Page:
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I have to confess that moody images of artists win hands down for me over smiley ones which brings us nicely to probably my favourite Asian cover of all time. Now this is what I call an album cover! What’s more, this is the type of music your mother warned you about (if only she could even begin to fathom the concept of a Bhangra rap electronica mash up). Whenever I pick up DesiRock (Roma, 2004) by Swami (the cover features DJ Swami, a very young looking S-Endz and ex-member Sarpanch); it shouts out only one thing to me: I’m BIG and I know it. Diamond Duggal, aka DJ Swami, explains the concept behind the cover:

We tried to achieve two things with the coverfirstly a direct connection between the listener and ourselves by facing directly at the camera without hiding behind sunglasses or posing. We wanted it raw, in your face and streetwise. Secondly, getting the logo across which was combination of classic Indian patterns mixed with a motorbiker type logo. You can’t get more DesiRock than that!”

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S-Endz, aka Casey Rain, continues…

“With the artwork as well as the music, we tried to take risks that nobody else seemed to be taking to create a truly unique and innovative release. We’d hoped that people would see that artwork on display in the music shops and online and be drawn to it, even if they’d not yet heard the music’’

This is one album where the cover is very much part of the music; all Swami’s albums have had unique and well thought out covers but if ever Asian album imagery deserved to achieve cult status, this was it.

Further proof that sometimes the simplest of ideas, well executed, can be the most effective. With the exception of the Heera cover, it wasn’t until the late 80s that something different started to emerge, notably the New Pardesi Music Machine’s Pump up the Bhangra and the completely off-the-wall (for the time) cover with caricatures of the band members in the shape of Shake Yer Pants!! (OSA, 1990). Such a design probably wouldn’t cut it today but back then the cover reinforced this big bold new band that were experimenting and taking UK Bhangra through its next sound evolution. With Balbeero Bhali becoming one of the biggest hit tracks off the album, the album cover itself was probably the single most recognisable release of the time.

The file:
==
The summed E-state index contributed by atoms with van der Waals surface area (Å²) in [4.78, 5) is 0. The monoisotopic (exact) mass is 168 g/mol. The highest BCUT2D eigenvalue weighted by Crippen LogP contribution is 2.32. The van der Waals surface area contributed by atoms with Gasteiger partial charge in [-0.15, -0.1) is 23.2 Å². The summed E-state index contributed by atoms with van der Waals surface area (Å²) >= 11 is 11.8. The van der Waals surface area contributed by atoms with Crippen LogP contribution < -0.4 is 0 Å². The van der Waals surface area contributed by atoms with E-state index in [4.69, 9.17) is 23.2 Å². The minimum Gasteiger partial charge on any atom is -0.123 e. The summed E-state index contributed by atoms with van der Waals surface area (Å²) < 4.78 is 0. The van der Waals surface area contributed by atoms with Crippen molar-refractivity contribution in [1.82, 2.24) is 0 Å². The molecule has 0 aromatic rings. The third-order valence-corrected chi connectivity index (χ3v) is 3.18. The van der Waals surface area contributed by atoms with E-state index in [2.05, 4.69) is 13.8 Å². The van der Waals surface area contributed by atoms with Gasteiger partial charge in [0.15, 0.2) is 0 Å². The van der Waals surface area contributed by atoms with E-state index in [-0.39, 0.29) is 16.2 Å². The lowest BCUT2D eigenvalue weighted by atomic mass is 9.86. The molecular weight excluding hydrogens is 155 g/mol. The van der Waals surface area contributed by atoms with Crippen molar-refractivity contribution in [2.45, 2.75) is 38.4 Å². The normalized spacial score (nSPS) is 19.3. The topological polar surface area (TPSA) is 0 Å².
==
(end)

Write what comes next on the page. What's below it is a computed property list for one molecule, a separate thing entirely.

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Silinder Pardesi filled us in on how the cover came about:

We wanted a cover that would appeal to a young and Westernised British Asian audience and at the time the cartoon concept really achieved that while also appealing to so many other different people too. It was drawn by a world-renowned artist who had also famously drawn comedy legends Laurel & Hardy!”

In fact, I don’t think I could listen to this album without seeing that cover image in my mind; this is how strongly linked to the music it is for me and that stands true today for most of the music I’m into. We live in an audio/visual world and the digital cover (and music video) have become as important as the music itself.

The good news is that trend seems to be catching on in India too with design companies like Tingling producing total artwork packages for artists. Just check fairly recent releases from Diljit Dosanjh and Gippy Grewal over the last few years for the effort going into both inserts and covers.

In the UK, so many recent single releases have completely unimaginative covers– while there’s undoubtedly an appeal to dressing up in the latest trendy clobber and photoshop-ing yourself to the max, we’re not sure these generic album covers will stand the test of time like some of the iconic imagery above. Somewhere around the corner though is that new album with its off the hook artwork that’s going to hopefully blow us away all over again.

Which Album covers have got your attention and what do you see as iconic bhangra artwork? leave a comment below!

Article Categories:
Articles · Bhangra · News · Nitin

Music Mad, Bhangra Addict, Film Buff, Health Freak. Calls London home.